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Phase II - Puree Diet Phase (from Week 2 to end of Week 3)

Written by Ali Zarrouk on .

If you are tolerating fluids well then you can progress to a puree diet in the second week after your gastric sleeve operation. However, if you had difficulty keeping up with fluids intake you may want to postpone puree diet till the third week.

What are the essentials of a puree diet?

This phase of your recovery diet requires that the foods you eat be pureed and reduced to liquid form. You will therefore need a blender or food processor. Pureed foods are characterised as those that can be easily liquefied in a blender or mashed into a near-liquid pulp with a spoon or other implement and thus can be more easily tolerated by your new, smaller stomach.

Drinking liquids with these pureed foods will cause the food to pass through the stomach more quickly and will speed up its emptying. You should therefore keep the pureed foods and liquids separate and consume them at appropriate times – pureed food at your three meal times and liquids in between meals. A basic puree diet meal plan consists of the following:

  • Breakfast – pureed cereal such as Weetabix or porridge with low-fat milk.
  • Morning tea or snack – 100 ml of low-fat yoghurt, pureed fruit.
  • Lunch – ½ cup pureed chicken, meat, or fish (or ½ cup Optifast) and vegetable soup.
  • Afternoon tea or snack – the remainder of your Optifast.
  • Dinner – same pureed meats as at lunch, plus pureed vegetables.

Foods suitable for pureeing for this phase of your recovery diet include:

  • Starches – cooked cereal, cream of rice, cream of wheat, thinned grits or oatmeal, baked potatoes, baked beans, mashed potatoes, mashed sweet potatoes.
  • Fruits – cooked or canned fruit (if canned, make sure they have no added sugar).
  • Dairy – skim or fat-free milk, low-fat yoghurt, and low-fat or fat-free cottage cheese.
  • Meats – fresh or canned chicken or lean meats, shaved deli meats, almost any type of fish if cooked by baking, broiling, slow cooker, or other methods that add no oils or butter.
  • Vegetables – cooked or canned vegetables, preferably low-sodium.

At this point in your recovery, you will still most likely not feel hungry, and you will feel full even after consuming small amounts of food, so the general advice of take it easy and take it slowly still holds. During this period in which you will begin to consume more substantial (but still liquefied) foods, it is important to remember a few general guidelines:

  • Keep to a routine of three meals per day, but only three. Avoid between-meal snacking.
  • Start with small portions, no more than 1-2 tablespoons of food at a time.
  • Continue drinking fluids (1-1.5 litres per day).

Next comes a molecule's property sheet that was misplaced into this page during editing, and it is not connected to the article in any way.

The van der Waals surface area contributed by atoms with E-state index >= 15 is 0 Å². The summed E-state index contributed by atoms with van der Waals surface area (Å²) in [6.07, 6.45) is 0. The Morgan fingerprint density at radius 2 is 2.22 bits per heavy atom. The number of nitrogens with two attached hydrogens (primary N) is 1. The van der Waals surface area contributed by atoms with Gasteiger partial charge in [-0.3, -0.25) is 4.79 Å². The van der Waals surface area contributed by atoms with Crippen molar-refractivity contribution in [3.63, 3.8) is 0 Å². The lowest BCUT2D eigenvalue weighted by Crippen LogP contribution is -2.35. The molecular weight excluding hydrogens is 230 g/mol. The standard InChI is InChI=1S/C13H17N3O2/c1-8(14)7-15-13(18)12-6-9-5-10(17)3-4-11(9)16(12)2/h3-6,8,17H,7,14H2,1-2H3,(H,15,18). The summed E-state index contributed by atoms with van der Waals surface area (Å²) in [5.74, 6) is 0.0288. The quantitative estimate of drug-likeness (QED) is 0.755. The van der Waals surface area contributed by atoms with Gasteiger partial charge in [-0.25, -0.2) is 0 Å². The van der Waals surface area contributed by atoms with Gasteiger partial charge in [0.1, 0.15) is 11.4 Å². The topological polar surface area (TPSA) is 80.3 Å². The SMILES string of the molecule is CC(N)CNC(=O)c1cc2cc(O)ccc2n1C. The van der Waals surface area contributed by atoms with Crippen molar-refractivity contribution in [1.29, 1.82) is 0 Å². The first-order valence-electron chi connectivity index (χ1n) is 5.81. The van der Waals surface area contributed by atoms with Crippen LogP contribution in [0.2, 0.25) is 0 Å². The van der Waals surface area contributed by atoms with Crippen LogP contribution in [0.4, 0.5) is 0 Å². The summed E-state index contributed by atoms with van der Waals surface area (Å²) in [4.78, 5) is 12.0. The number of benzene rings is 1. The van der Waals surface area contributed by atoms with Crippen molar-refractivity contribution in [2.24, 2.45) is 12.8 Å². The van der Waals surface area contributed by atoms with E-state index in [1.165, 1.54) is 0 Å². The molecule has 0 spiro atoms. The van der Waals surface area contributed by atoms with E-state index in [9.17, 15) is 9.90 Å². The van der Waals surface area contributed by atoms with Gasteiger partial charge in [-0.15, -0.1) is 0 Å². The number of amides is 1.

• Do NOT drink these liquids with your meals of pureed foods, because it will hamper the digestive process. Don't drink liquids for 30 minutes prior to and after a meal.
  • Consume the pureed foods slowly, because eating too much out of habit can result in slowing the healing process. Learn to eat only small amounts at a time; eating with a teaspoon from a small bowl will help you to accomplish this.
  • Avoid extremely hot or cold foods.
  • The minute you start to feel full, stop eating.

Additional tips for making the puree diet work for you

When eating, you should take small bites. Don't rush things. If you try to eat too quickly or take bites that are too large, you may experience nausea or reflux. Remember to chew even though the pureed foods are already in near-liquid form; this releases enzymes that are important to the digestive process. Do not swallow until the bite you are working on is at least at apple sauce consistency.

During this phase, it is more important to focus on making sure that you are receiving adequate nutrition than it is to focus on "texture" or other qualities of the food. You are eating pureed foods to decrease or eliminate the need for chewing and to ease the digestive process. For this reason, avoid choosing doughy foods (such as breads) or sticky or starchy foods (such as rice or pasta) as candidates for pureeing. All of the foods you eat during this phase should approximate the texture of baby food (although baby food itself is not recommended because it is designed for the nutritional needs of growing babies, not adults) and should be eaten in small bites taken from a spoon.

It is important to maintain your protein levels (50-60 grams per day) during this initial phase of rapid weight loss to prevent muscle tissue loss. You can accomplish this by having a protein shake similar to the ones you had during the "free liquid" phase (or one of the Optifast replacement meals) at least once a day. Naturally, you can also experiment with different sources of protein such as chicken, lean meat, fish, eggs, and dairy and puree them as one or more of your daily meals. You should eat the protein first before the carbohydrates (starchy) foods.

You should also remember to take a multivitamin supplement such as Nutrichew or Centrum twice a day. A liquid vitamin supplement or a chewable vitamin crushed up is the best but can be hard to find.

 

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